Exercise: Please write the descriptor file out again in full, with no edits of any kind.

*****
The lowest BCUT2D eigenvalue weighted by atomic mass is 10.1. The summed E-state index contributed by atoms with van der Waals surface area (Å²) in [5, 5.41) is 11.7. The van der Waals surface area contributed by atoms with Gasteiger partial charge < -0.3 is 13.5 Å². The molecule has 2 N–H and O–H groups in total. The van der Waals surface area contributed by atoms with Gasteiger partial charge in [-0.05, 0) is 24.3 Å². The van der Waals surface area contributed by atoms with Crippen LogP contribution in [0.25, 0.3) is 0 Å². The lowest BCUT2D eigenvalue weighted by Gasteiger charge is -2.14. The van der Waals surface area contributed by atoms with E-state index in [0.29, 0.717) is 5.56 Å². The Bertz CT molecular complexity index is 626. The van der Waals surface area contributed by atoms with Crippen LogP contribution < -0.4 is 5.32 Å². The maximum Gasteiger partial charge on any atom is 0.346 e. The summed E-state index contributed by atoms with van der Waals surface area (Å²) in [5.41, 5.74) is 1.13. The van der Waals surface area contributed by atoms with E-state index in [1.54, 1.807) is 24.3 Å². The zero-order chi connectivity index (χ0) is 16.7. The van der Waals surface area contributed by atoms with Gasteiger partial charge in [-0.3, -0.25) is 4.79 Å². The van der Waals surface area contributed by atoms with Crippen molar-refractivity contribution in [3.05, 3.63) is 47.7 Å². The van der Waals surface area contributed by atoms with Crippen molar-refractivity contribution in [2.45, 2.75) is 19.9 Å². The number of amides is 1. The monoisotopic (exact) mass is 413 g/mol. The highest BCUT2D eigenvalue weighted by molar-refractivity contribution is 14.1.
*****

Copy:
The lowest BCUT2D eigenvalue weighted by atomic mass is 10.1. The summed E-state index contributed by atoms with van der Waals surface area (Å²) in [5, 5.41) is 11.7. The van der Waals surface area contributed by atoms with Gasteiger partial charge < -0.3 is 13.5 Å². The molecule has 2 N–H and O–H groups in total. The van der Waals surface area contributed by atoms with Gasteiger partial charge in [-0.05, 0) is 24.3 Å². The van der Waals surface area contributed by atoms with Crippen LogP contribution in [0.25, 0.3) is 0 Å². The lowest BCUT2D eigenvalue weighted by Gasteiger charge is -2.14. The van der Waals surface area contributed by atoms with E-state index in [0.29, 0.717) is 5.56 Å². The Bertz CT molecular complexity index is 626. The van der Waals surface area contributed by atoms with Crippen LogP contribution < -0.4 is 5.32 Å². The maximum Gasteiger partial charge on any atom is 0.346 e. The summed E-state index contributed by atoms with van der Waals surface area (Å²) in [5.41, 5.74) is 1.13. The van der Waals surface area contributed by atoms with E-state index in [1.54, 1.807) is 24.3 Å². The zero-order chi connectivity index (χ0) is 16.7. The van der Waals surface area contributed by atoms with Gasteiger partial charge in [-0.3, -0.25) is 4.79 Å². The van der Waals surface area contributed by atoms with Crippen molar-refractivity contribution in [3.05, 3.63) is 47.7 Å². The van der Waals surface area contributed by atoms with Crippen molar-refractivity contribution in [2.45, 2.75) is 19.9 Å². The number of amides is 1. The monoisotopic (exact) mass is 413 g/mol. The highest BCUT2D eigenvalue weighted by molar-refractivity contribution is 14.1.